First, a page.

Childress herself buys large quantities of hay for her two horses, whereas Newell-Reed buys smaller quantities and when needed, Childress testified.
During cross-examiniation, Welch asked Childress if Newell-Reed was struggling financially, Childress said she knew Newell-Reed has “tight finances.”
Kinlaw, met Newell-Reed seven or eight years ago when Newell-Reed moved to Virginia from New York and worked and lived on her farm, helping her care for her horses.
Kinlaw took three of her horses to Newell-Reed for training and testified that she thought they looked more muscular and fit when she visited the week before the seizure.
Welch asked Kinlaw if any of the horses looked thin, Kinlaw said “not mine.”
During her testimony, Newell-Reed said she’s been working with horses for 45 years, has been working on training horses and has one semester left in an online horse nutrition program.
She testified that four of the horses seized were not hers and that some were rescued from being slaughtered three to four years ago.
Newell-Reed testified that the local hay season has been “bad” because of wet weather and that she typically buys her hay bales in small batches from 10-30 bales. She testified she feeds her horses two to three times a day, once in the morning and at one or two various times per day, with no set schedule, as some of horses have behavior problems and she doesn’t want them to develop food aggression.
Newell-Reed also said she supplements the hay with mineral supplements, food pellets, mush and beet pulp and was expecting a delivery of two round bales of hay on the night of the seizure and was going to pick up 20 square bales of hay that day.
Newell-Reed brought evidence of several hay and feed receipts, as well as empty bags of food.
Welch asked Newell-Reed about her former horse rescue on her proprerty, “New Beginnings,” Newell-Reed said it is no longer in operation “because of King William County” and her 2017 animal cruelty conviction.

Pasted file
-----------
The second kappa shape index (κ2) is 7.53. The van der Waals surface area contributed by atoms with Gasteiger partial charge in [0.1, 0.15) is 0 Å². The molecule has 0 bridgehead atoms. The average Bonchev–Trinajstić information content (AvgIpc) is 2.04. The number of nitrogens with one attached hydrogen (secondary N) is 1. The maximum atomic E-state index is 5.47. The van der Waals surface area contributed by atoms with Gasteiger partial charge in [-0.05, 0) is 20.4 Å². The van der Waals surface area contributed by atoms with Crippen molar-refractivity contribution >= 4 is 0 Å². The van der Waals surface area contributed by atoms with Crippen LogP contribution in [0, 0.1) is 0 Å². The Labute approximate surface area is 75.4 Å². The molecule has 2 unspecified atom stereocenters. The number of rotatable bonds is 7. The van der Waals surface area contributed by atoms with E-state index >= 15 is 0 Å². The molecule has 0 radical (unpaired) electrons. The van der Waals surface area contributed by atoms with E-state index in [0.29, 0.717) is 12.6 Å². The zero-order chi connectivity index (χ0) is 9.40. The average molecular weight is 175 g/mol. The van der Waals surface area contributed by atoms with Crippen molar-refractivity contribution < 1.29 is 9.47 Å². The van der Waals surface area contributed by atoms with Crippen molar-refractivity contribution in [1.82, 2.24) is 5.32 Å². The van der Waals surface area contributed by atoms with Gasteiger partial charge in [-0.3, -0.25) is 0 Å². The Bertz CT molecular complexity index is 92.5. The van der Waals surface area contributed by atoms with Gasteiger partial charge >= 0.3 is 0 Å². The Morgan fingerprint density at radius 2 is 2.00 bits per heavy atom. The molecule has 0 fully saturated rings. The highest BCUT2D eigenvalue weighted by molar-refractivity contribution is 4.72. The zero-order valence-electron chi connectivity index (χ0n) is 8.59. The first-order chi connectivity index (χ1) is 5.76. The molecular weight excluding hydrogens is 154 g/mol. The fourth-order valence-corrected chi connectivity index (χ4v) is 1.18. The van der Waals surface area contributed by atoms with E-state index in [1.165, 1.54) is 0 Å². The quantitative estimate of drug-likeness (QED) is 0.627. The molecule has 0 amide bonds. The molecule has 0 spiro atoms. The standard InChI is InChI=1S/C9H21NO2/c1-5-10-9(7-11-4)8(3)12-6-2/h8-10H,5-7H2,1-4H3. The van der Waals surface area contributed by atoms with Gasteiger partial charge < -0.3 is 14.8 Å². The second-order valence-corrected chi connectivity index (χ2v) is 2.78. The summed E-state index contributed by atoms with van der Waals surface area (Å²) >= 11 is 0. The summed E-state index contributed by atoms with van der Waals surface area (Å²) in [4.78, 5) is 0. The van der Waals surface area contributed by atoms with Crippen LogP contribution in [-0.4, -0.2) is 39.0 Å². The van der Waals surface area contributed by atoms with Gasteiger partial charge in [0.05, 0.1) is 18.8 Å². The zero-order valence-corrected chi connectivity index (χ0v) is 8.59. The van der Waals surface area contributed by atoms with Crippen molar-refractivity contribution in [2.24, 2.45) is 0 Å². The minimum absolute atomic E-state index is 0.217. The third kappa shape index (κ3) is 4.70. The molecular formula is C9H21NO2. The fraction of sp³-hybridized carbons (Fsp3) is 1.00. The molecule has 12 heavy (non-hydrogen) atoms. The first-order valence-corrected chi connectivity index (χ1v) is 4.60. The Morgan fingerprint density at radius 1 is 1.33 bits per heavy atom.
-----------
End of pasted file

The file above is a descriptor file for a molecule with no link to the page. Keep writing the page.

Newell-Reed’s defense Andrew Bodoh in his final argument said that the horses’ conditions and care should be judged on a case by case basis, as a third of the horses were at body conditions from four to seven. Bodoh also said that Collins found no critical injuries to the horses and that any underlying health conditions were not allowed to be brought into evidence or testimony.
Welch’s final argument was that the lack of adequate care is a crime of omission by failure to provide necessary food and care and systemic starvation.
Gaden ruled that adequate body scores do not make up for inadequate care and that she believes Newell-Reed had good intentions with her former rescue, but that it got out of control. She ordered the ownership transferred to King William, with the state and county to work on finding the right owner for a horse that was boarded and discuss the plan for three horses owned by Patricia Cohen-Kinlaw, who were being trained by Newell-Reed.
Newell-Reed is also banned from owning horses for five years, due to an animal cruelty conviction in 2017 and a history of former animal cruelty issues and a 2016 seizure, according to Gaden.
Gaden set an appeal bond at $50,000, which is set for the care of 33 horses for nine months at $20 a day by the county and for the $9,900 the county has already expended on the care.
Newell-Reed has 10 days to file an appeal decision to the Circuit Court and 30 days to pay the bond.
The horses were not kept in the area after the seizure, according to King William County Commonwealth’s Attorney Matthew Kite.
Kite said he’s “unsure” where the horses will go at the moment, but that they will be cared for and owned by the county.
This story will be updated.
Luck can be reached at 757-291-2038, firstname.lastname@example.org or @ashleyrluck on Twitter